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The Traditions of the Hopi, by H.R. Voth, [1905], at


A long time ago the Oraíbi had nothing to eat as it did not rain for about four or five years. The first year the corn became large enough so that some corn-ears just began to ripen, then the frost came and killed it. The next year the ears were just forming when the frost again killed the corn. The third year the ears did not even begin to form when the stalks were killed by frost. The fourth year it remained very small. The people by this time had eaten all the corn they had saved from previous years and some began to move away. Some of them, however, still planted some the fifth year, but the drought was so great that the corn withered soon after it had come out of the ground.

They all left then, trying to find something to eat with other people. Only a little boy and his sister were left in the village. One time the little brother made a little bird for his sister from the pith of the sunflower stalk and gave it to her to play with. While he went away to hunt something else for her she played with the little bird, throwing it upwards several times, and all at once it became a living Humming-bird and flew away. When the boy returned he asked her what she had done with her little bird. She told him that it had flown away, at which he was very much surprised. The children had hardly anything to eat. The next morning the little bird came back, flew into the house where the children stayed and entered an opening in one of the walls. "My little bird has come back!" the little girl said. "Where is it?" the boy asked. "Why, it went into that opening there." The boy put his hand into the opening and found that it seemed to be very large. The bird he could not find, but he found a little corn-ear which the bird had apparently placed there. At this the children were very glad. They broke it in two, roasted it, and ate it. Soon the bird came out of the opening and flew away again. The next day it returned with a larger corn-ear which the children ate, and so it returned for four days, always bringing a larger corn-ear for the children. On the fifth day it came back but did not bring any corn with it. When the boy reached into the opening he drew forth the little bird, but in the form in which he had made it. He held it in his hand and said: "You are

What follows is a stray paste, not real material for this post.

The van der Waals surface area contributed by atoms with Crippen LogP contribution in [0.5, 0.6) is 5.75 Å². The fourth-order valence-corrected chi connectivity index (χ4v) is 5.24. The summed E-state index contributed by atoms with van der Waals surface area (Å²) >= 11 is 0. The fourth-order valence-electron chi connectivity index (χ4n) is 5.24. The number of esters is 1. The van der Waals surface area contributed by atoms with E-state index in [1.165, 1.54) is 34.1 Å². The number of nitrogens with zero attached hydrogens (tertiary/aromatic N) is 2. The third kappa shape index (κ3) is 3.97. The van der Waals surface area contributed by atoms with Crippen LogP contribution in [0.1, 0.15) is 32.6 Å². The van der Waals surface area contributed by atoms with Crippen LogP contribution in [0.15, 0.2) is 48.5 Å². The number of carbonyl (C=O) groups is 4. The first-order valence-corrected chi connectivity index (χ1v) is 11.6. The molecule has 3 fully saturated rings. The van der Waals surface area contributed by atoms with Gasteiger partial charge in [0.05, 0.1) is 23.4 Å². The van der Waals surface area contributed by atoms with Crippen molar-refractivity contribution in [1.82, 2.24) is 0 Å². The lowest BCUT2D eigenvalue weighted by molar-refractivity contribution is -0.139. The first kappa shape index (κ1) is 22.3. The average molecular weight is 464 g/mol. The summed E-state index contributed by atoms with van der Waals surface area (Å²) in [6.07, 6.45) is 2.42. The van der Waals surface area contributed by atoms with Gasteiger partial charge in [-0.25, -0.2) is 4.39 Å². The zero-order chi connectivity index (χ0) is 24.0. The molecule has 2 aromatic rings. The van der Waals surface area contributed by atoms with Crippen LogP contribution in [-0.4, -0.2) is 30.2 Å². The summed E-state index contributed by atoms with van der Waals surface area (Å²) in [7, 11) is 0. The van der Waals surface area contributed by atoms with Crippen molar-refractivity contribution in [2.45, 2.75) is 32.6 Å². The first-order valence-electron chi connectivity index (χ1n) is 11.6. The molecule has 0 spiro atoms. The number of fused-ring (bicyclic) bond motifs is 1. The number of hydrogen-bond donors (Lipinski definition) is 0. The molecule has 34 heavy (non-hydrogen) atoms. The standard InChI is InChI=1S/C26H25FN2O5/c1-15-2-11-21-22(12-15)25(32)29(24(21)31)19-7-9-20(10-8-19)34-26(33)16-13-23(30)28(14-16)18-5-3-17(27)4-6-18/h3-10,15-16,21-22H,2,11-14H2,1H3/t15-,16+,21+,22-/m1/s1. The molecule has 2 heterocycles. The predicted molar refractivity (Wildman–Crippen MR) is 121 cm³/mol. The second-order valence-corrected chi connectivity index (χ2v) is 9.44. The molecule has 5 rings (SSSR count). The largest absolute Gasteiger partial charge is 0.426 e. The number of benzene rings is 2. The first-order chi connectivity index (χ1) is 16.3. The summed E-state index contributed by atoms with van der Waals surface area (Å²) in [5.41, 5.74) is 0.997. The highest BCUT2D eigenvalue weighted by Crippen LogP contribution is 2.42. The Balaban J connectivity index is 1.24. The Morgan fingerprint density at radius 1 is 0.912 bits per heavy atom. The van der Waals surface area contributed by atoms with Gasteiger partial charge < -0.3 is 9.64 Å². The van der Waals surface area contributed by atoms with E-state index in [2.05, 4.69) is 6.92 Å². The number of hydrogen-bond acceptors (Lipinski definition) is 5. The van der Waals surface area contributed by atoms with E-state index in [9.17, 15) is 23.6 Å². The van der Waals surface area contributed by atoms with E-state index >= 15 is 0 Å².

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something living. You go and hunt our parents, they have left us here and you will perhaps find them, and you bring us something to eat. You go south here and look for our father and mother. "

Hereupon the boy asked his sister how she had caused the bird to fly. She took the little bird by the wings and said: "This is the way I did it," throwing it upward, whereupon the bird was alive again and flew away. Sitting upon a rock south of the village the little bird looked southward and all at once detected at Tü'wanashabe, 1 a cactus plant with a single red blossom. The bird at once flew towards this plant and removing it found an opening under it. Entering this opening it found itself in a kiva where some grass and herbs were growing. At the north end of this kiva was another opening. Passing through this one, the little bird found itself in a second kiva. Here it found some corn with some pollen on it, and ate some of it. At the north end of this kiva there was also an opening leading into a third kiva. Entering this kiva the bird found grass, herbs, and corn of all kinds, and here also lived Mû'yingwa, the God of Growth and Germination. 2

There were also all kinds of birds in this last kiva, but it was the Humming-birds that first noticed the little intruder and told Mû'yingwa about it. "Somebody has come in," they said. "Who is it?" he asked, "and where is he? Let him come here." So the little bird flew on Mû'yingwa's arm and waited. "Why are you going about here?" Mû'yingwa asked. "Yes," the bird said, "what are you doing here? Why have you listened to the wishes of the bad people who wanted you to retire here to this place and not concern yourself about the people up there? Why have you complied with their wishes? Your fields up there look very bad. It has not rained there and nothing is growing. The people have all left except two poor little children who are the only ones left in Oraíbi. You come out here and look after things up there." "All right," Mû'yingwa answered, "I am thinking about the matter. "